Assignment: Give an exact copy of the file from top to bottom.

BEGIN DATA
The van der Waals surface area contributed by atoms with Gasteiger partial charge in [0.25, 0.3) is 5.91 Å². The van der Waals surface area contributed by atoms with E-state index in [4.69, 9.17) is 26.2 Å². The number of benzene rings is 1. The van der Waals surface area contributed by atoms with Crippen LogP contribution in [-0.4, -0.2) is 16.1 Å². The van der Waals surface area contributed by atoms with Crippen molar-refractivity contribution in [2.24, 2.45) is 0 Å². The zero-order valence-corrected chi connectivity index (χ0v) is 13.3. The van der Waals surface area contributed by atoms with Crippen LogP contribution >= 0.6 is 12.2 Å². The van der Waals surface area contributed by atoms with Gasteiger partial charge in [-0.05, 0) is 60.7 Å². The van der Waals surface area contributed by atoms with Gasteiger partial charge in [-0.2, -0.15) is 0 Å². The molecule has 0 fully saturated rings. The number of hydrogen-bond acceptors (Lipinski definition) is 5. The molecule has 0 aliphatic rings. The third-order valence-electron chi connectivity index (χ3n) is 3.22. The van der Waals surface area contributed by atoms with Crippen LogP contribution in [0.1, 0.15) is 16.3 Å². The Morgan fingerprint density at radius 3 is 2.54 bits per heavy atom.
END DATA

The van der Waals surface area contributed by atoms with Gasteiger partial charge in [0.25, 0.3) is 5.91 Å². The van der Waals surface area contributed by atoms with E-state index in [4.69, 9.17) is 26.2 Å². The number of benzene rings is 1. The van der Waals surface area contributed by atoms with Crippen LogP contribution in [-0.4, -0.2) is 16.1 Å². The van der Waals surface area contributed by atoms with Crippen molar-refractivity contribution in [2.24, 2.45) is 0 Å². The zero-order valence-corrected chi connectivity index (χ0v) is 13.3. The van der Waals surface area contributed by atoms with Crippen LogP contribution >= 0.6 is 12.2 Å². The van der Waals surface area contributed by atoms with Gasteiger partial charge in [-0.05, 0) is 60.7 Å². The van der Waals surface area contributed by atoms with Gasteiger partial charge in [-0.2, -0.15) is 0 Å². The molecule has 0 fully saturated rings. The number of hydrogen-bond acceptors (Lipinski definition) is 5. The molecule has 0 aliphatic rings. The third-order valence-electron chi connectivity index (χ3n) is 3.22. The van der Waals surface area contributed by atoms with Crippen LogP contribution in [0.1, 0.15) is 16.3 Å². The Morgan fingerprint density at radius 3 is 2.54 bits per heavy atom.